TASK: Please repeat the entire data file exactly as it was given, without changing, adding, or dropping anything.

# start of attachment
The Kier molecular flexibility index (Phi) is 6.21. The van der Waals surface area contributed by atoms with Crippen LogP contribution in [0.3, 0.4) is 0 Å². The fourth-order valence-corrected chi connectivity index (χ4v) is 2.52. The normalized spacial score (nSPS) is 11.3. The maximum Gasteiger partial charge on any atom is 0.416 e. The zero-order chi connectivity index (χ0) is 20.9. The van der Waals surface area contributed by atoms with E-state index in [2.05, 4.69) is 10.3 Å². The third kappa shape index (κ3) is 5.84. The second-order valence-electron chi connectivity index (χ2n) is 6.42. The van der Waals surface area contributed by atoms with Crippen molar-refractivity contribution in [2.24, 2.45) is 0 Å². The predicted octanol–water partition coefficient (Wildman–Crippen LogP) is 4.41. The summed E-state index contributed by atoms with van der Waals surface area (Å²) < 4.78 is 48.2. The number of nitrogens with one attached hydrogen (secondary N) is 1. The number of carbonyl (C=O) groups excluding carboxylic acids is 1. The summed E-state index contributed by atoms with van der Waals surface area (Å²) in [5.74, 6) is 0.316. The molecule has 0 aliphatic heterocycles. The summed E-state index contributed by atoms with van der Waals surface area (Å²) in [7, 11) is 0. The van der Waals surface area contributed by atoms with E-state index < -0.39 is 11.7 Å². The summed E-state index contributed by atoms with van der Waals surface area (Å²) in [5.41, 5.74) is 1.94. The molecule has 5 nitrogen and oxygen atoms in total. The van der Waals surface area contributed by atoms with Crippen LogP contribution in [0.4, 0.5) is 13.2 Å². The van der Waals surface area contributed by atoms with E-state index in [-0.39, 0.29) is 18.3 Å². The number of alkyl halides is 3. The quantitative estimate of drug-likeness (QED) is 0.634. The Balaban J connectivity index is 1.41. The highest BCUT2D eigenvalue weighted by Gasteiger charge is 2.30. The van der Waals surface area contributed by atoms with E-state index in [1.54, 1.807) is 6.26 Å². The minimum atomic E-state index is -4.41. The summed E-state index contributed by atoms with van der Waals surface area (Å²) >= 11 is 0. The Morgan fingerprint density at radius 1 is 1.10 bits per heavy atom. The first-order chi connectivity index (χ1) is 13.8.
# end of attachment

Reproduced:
The Kier molecular flexibility index (Phi) is 6.21. The van der Waals surface area contributed by atoms with Crippen LogP contribution in [0.3, 0.4) is 0 Å². The fourth-order valence-corrected chi connectivity index (χ4v) is 2.52. The normalized spacial score (nSPS) is 11.3. The maximum Gasteiger partial charge on any atom is 0.416 e. The zero-order chi connectivity index (χ0) is 20.9. The van der Waals surface area contributed by atoms with E-state index in [2.05, 4.69) is 10.3 Å². The third kappa shape index (κ3) is 5.84. The second-order valence-electron chi connectivity index (χ2n) is 6.42. The van der Waals surface area contributed by atoms with Crippen molar-refractivity contribution in [2.24, 2.45) is 0 Å². The predicted octanol–water partition coefficient (Wildman–Crippen LogP) is 4.41. The summed E-state index contributed by atoms with van der Waals surface area (Å²) < 4.78 is 48.2. The number of nitrogens with one attached hydrogen (secondary N) is 1. The number of carbonyl (C=O) groups excluding carboxylic acids is 1. The summed E-state index contributed by atoms with van der Waals surface area (Å²) in [5.74, 6) is 0.316. The molecule has 0 aliphatic heterocycles. The summed E-state index contributed by atoms with van der Waals surface area (Å²) in [7, 11) is 0. The van der Waals surface area contributed by atoms with E-state index < -0.39 is 11.7 Å². The summed E-state index contributed by atoms with van der Waals surface area (Å²) in [5.41, 5.74) is 1.94. The molecule has 5 nitrogen and oxygen atoms in total. The van der Waals surface area contributed by atoms with Crippen LogP contribution in [0.4, 0.5) is 13.2 Å². The van der Waals surface area contributed by atoms with E-state index in [-0.39, 0.29) is 18.3 Å². The number of alkyl halides is 3. The quantitative estimate of drug-likeness (QED) is 0.634. The Balaban J connectivity index is 1.41. The highest BCUT2D eigenvalue weighted by Gasteiger charge is 2.30. The van der Waals surface area contributed by atoms with E-state index in [1.54, 1.807) is 6.26 Å². The minimum atomic E-state index is -4.41. The summed E-state index contributed by atoms with van der Waals surface area (Å²) >= 11 is 0. The Morgan fingerprint density at radius 1 is 1.10 bits per heavy atom. The first-order chi connectivity index (χ1) is 13.8.